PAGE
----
A Life Once Lost Interview with Bob Meadows

Philadelphia’s A Life Once Lost are frickin’ heavy… Think Meshuggah with a slightly more Hardcore tinge. Since 1999, the quartet has been bulldozing their crowds with a sick blend of punctuated rhythm, technical riffage, and tortured vocals. It’s really fun to watch in concert.

Sharing stages and touring with some of the greatest metal acts of our generation, their sound appeals to a wide range of metal enthusiasts, from the Headbangers to Karate Kids. ALOL is one of those bands that eats other bands’ lunches for them… Shit’s heavy, son.

Anyways, if you like metal, you should probably make it a point to check them out when they hit your city or town. Prior to their Rochester, NY gig on June 29th, I got a chance to speak with vocalist Bob Meadows to discuss their upcoming album, their approach to live performance, and life on the road.


G- What’s going on and thank you for taking the time to speak with Live High Five! I’m glad you guys are headed back to Rochester in June… How have you guys been doing?

B- It has been going very well. We’re in the midst of trying to get this record done… finally. Enjoying life, pretty much. It’s been pretty quiet on the ALOL front, minus getting this record ready.

G- Yea I’m sure you’ve been busy with that. Since ALOL is currently in the process of recording a new album, how are the tracks coming along and what is it like working with Andreas Magnussan?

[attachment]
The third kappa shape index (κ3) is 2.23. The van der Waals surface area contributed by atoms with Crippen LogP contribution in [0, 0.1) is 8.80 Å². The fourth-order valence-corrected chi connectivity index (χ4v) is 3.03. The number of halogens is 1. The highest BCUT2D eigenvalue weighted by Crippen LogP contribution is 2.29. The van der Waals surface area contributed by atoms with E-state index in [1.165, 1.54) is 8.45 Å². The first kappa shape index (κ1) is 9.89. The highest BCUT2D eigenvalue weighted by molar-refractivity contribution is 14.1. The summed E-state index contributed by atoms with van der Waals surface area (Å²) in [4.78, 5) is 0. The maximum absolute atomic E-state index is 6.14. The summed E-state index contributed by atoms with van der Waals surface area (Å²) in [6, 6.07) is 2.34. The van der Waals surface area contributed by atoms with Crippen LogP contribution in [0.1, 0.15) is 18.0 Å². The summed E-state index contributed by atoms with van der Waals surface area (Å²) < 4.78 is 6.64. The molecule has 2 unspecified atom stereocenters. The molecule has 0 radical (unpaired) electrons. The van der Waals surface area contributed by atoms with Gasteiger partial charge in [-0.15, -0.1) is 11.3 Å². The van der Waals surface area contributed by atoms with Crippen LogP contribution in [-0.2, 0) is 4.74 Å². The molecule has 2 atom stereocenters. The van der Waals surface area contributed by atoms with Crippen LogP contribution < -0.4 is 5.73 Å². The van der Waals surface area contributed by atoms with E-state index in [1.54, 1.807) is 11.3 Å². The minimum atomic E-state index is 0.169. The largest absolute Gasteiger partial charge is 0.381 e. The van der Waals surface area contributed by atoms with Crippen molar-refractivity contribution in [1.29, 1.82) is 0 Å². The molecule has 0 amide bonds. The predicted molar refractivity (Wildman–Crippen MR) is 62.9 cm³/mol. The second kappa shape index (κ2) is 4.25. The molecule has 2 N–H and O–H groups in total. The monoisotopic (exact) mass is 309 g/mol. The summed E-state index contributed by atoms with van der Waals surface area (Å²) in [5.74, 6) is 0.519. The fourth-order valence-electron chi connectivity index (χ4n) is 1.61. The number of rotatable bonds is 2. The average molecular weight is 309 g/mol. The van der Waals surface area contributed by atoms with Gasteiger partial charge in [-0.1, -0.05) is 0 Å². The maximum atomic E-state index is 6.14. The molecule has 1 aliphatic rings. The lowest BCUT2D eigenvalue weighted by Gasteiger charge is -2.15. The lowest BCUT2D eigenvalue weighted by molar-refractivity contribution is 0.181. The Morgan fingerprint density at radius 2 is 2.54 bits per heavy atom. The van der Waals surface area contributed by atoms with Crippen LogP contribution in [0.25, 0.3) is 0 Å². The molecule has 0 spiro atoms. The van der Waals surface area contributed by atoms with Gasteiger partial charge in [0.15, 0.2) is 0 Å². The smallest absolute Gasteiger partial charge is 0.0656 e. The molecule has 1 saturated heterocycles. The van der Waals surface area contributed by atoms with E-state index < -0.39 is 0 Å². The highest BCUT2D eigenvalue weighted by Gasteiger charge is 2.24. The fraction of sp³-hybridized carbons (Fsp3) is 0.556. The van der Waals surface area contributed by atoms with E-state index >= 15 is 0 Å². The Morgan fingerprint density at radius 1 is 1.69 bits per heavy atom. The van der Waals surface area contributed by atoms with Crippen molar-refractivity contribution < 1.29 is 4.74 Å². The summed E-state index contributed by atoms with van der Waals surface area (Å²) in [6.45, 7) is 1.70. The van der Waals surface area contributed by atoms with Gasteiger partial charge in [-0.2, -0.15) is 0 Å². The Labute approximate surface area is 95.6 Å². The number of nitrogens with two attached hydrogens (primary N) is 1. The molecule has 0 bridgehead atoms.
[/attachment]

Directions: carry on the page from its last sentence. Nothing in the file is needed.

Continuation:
B- Andreas is a pretty awesome dude. He has been in the scene and knows the scene. With this record, we’ve tried to approach shit a little differently than the previous records. We still have that signature ALOL sound, but it also has darker elements of the 70’s psychedelic scene. It’s pretty progressive as well, but it’s progressive in a different sense. It doesn’t have that same “Djent” sound. This record is kind of separating ourselves from that scene.

I feel like the (Djent) scene is overplayed and over done, and it’s just running its course.  We’re trying to open another door in heavy music… To expose something that hasn’t been done yet.

G- That goes right into my next question… ALOL first got started in 1999, just as the hardcore and metal scenes really seemed to be gaining traction in the commercial marketplace. How do you feel about the current state of affairs in the metalcore scene?

B- I think that there is good shit going on. Don’t get me wrong… Not everything out there is trash, but there’s not a lot of originality anymore within this music scene. That’s been the one thing to kill it.